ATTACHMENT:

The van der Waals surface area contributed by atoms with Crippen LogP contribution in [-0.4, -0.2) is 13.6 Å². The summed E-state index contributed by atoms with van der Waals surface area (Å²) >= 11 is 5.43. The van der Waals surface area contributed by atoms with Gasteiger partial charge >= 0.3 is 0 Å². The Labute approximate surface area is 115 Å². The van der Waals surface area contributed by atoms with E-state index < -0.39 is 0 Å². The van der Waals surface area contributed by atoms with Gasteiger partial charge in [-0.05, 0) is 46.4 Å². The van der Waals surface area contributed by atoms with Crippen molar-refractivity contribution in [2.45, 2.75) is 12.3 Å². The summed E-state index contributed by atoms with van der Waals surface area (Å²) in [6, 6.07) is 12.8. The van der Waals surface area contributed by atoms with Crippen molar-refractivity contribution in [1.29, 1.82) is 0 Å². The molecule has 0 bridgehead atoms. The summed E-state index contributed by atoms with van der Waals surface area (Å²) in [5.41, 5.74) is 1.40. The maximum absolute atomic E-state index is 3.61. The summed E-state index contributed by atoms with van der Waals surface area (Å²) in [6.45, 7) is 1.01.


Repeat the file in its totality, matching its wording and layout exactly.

The van der Waals surface area contributed by atoms with Crippen LogP contribution in [-0.4, -0.2) is 13.6 Å². The summed E-state index contributed by atoms with van der Waals surface area (Å²) >= 11 is 5.43. The van der Waals surface area contributed by atoms with Gasteiger partial charge >= 0.3 is 0 Å². The Labute approximate surface area is 115 Å². The van der Waals surface area contributed by atoms with E-state index < -0.39 is 0 Å². The van der Waals surface area contributed by atoms with Gasteiger partial charge in [-0.05, 0) is 46.4 Å². The van der Waals surface area contributed by atoms with Crippen molar-refractivity contribution in [2.45, 2.75) is 12.3 Å². The summed E-state index contributed by atoms with van der Waals surface area (Å²) in [6, 6.07) is 12.8. The van der Waals surface area contributed by atoms with Crippen molar-refractivity contribution in [1.29, 1.82) is 0 Å². The molecule has 0 bridgehead atoms. The summed E-state index contributed by atoms with van der Waals surface area (Å²) in [5.41, 5.74) is 1.40. The maximum absolute atomic E-state index is 3.61. The summed E-state index contributed by atoms with van der Waals surface area (Å²) in [6.45, 7) is 1.01.